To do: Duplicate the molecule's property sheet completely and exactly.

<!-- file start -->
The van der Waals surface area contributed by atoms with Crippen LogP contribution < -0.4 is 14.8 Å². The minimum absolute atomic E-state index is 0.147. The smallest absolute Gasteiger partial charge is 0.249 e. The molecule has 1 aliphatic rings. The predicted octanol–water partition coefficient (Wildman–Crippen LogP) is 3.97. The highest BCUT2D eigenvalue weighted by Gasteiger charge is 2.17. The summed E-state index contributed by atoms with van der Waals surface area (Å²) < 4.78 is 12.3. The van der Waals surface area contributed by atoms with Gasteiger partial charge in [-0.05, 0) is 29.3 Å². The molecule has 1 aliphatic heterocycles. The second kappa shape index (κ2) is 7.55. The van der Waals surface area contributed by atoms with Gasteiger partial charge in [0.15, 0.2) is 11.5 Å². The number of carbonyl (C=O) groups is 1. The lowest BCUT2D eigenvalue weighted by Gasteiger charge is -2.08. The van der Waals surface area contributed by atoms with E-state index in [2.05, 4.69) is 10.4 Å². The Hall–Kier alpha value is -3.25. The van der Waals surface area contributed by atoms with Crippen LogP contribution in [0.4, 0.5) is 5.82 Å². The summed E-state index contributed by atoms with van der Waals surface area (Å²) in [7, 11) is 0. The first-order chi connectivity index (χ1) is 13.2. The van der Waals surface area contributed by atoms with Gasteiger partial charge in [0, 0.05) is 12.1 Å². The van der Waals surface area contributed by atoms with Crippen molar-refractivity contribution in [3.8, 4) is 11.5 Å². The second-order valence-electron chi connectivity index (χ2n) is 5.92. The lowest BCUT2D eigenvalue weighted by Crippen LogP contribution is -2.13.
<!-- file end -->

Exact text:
The van der Waals surface area contributed by atoms with Crippen LogP contribution < -0.4 is 14.8 Å². The minimum absolute atomic E-state index is 0.147. The smallest absolute Gasteiger partial charge is 0.249 e. The molecule has 1 aliphatic rings. The predicted octanol–water partition coefficient (Wildman–Crippen LogP) is 3.97. The highest BCUT2D eigenvalue weighted by Gasteiger charge is 2.17. The summed E-state index contributed by atoms with van der Waals surface area (Å²) < 4.78 is 12.3. The van der Waals surface area contributed by atoms with Gasteiger partial charge in [-0.05, 0) is 29.3 Å². The molecule has 1 aliphatic heterocycles. The second kappa shape index (κ2) is 7.55. The van der Waals surface area contributed by atoms with Gasteiger partial charge in [0.15, 0.2) is 11.5 Å². The number of carbonyl (C=O) groups is 1. The lowest BCUT2D eigenvalue weighted by Gasteiger charge is -2.08. The van der Waals surface area contributed by atoms with E-state index in [2.05, 4.69) is 10.4 Å². The Hall–Kier alpha value is -3.25. The van der Waals surface area contributed by atoms with Crippen LogP contribution in [0.4, 0.5) is 5.82 Å². The summed E-state index contributed by atoms with van der Waals surface area (Å²) in [7, 11) is 0. The first-order chi connectivity index (χ1) is 13.2. The van der Waals surface area contributed by atoms with Gasteiger partial charge in [0, 0.05) is 12.1 Å². The van der Waals surface area contributed by atoms with Crippen molar-refractivity contribution in [3.8, 4) is 11.5 Å². The second-order valence-electron chi connectivity index (χ2n) is 5.92. The lowest BCUT2D eigenvalue weighted by Crippen LogP contribution is -2.13.